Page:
Knowledge is of fundamental importance – and most curricula that play it down are not very good. But understanding matters just as much. I may be wrong, but I find it difficult to believe that a seven-year-old can make much sense of the Heptarchy, or an 11-year-old the issues at stake in the Glorious Revolution. We can – and history teachers do – do much better than that.

Whose cultural capital?

By Blog Editor, IOE Digital, on 26 October 2012

Diane Hofkins
My mother invented a curriculum for cultural capital way before E D Hirsch. In the late 1960s she created a special course to help the brightest students at her New York City girls’ high school to pass the New York State scholarship test. Winning a scholarship would mean several thousand dollars worth of university tuition fees for the students, mainly children of immigrants and ethnic minorities.
In those days, it would be fair to say, the scholarship test’s assumption of a substantial level of general knowledge discriminated against the least privileged. My mother’s Scholarship Class set out to teach these Hispanic, African American and Chinese girls what her own daughter had picked up by living in an educated New York household and hanging around with kids from similar families. Her course could have been called What Every Educated American Should Know.
Over a year, she led the girls through the history of Western civilization, Bronowski-like, showing pictures from the Metropolitan Museum, discussing Greek myths, playing Beethoven. The course won awards, I don’t think that many students actually won scholarships (even my mother couldn’t compensate for 16 years of a different existence), but they loved the course. It changed lives.
About a decade after my mother devised her Scholarship Class, an English professor at the University of Virginia named E D Hirsch, Jr was thinking about similar questions.  During his investigations of what makes prose more or less readable, he discovered that even more important than the “readability” of the text was the background knowledge brought to it by the reader.
The example he gave to Fran Abrams in her excellent Radio 4 Analysis programme this week, was that many of the poorer students he taught at the University of Virginia not only lacked basic knowledge about the US Civil War, but this gap made it hard for them to read passages about it, even though their reading was fine when it came to familiar subjects.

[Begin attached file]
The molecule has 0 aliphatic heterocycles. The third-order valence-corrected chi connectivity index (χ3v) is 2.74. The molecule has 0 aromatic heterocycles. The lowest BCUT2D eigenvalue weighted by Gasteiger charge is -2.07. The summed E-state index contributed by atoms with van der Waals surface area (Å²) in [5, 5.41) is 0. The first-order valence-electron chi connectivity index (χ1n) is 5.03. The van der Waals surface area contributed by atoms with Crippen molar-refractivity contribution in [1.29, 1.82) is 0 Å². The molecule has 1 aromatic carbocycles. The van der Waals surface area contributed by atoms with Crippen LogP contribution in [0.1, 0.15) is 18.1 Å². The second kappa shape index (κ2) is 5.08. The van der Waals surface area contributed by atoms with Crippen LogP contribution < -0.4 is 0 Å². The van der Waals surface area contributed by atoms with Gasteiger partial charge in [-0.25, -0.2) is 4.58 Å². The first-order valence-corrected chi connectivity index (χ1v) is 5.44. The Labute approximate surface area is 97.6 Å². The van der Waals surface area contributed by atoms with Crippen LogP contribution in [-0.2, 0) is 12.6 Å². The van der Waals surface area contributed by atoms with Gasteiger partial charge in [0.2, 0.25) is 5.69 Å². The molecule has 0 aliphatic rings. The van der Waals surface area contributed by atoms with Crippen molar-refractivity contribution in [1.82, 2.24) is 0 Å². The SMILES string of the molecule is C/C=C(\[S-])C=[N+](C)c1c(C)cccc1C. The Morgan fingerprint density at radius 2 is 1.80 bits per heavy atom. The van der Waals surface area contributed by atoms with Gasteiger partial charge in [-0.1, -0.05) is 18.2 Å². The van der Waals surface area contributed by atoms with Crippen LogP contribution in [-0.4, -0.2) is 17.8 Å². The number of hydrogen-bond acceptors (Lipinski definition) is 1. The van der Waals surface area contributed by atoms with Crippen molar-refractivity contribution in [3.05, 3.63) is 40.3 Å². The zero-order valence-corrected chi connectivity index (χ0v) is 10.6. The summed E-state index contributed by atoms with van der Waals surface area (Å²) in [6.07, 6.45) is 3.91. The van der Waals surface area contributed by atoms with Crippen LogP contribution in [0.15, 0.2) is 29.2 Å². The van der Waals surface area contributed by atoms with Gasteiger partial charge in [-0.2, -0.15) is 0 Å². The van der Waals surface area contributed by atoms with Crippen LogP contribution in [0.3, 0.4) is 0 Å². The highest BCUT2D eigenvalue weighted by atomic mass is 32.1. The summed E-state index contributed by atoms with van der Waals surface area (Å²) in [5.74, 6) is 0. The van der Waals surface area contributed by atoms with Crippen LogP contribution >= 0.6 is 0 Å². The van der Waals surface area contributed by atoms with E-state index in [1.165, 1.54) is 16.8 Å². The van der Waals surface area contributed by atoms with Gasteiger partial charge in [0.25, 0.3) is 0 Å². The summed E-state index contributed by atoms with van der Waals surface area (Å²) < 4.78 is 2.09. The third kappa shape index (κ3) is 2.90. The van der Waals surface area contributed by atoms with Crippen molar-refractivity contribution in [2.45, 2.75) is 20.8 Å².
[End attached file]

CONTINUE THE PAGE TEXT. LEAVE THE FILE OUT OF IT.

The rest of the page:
“This and related discoveries led Hirsch to formulate the concept of cultural literacy – the idea that reading comprehension requires not just formal decoding skills but also wide-ranging background knowledge, “ according to Wikipedia. “He concluded that schools should not be neutral about what is taught but should teach a highly specific curriculum that would allow children to understand things writers take for granted.” His goal was to improve social mobility.
He wrote Cultural Literacy: What every American Needs to Know in 1987, followed 10 years later by the Core Knowledge series, with each book titled What Your ____ Grader needs to know. As readers of the IOE London blog will know, Hirsch’s ideas have had a powerful influence on Michael Gove’s thinking about the forthcoming new curriculum.
In the US, Hirsch, an American liberal, was lauded by the Right and condemned by the Left, just as he has been over here. My mother, whose work preceded such labelling, would have been horrified if her course had been called right-wing. But it is at the junction of social mobility and cultural capital that the battle lines cross. Who is qualified to decide which set of facts all children should learn? How can we make sure it is taking the country into the future and not languishing in the past?
There is a very lumpy circle to be squared. My mother’s scholarship students gained knowledge that would help them succeed at university and in the world of work, but those Chinese, Hispanic and African American girls did not learn about their own rich cultures. If the school curriculum – by sustaining and building a common culture — helps to shape society, shouldn’t we be finding ways to broaden our ideas of what every educated person should know?
Diane Hofkins edits IOE London blog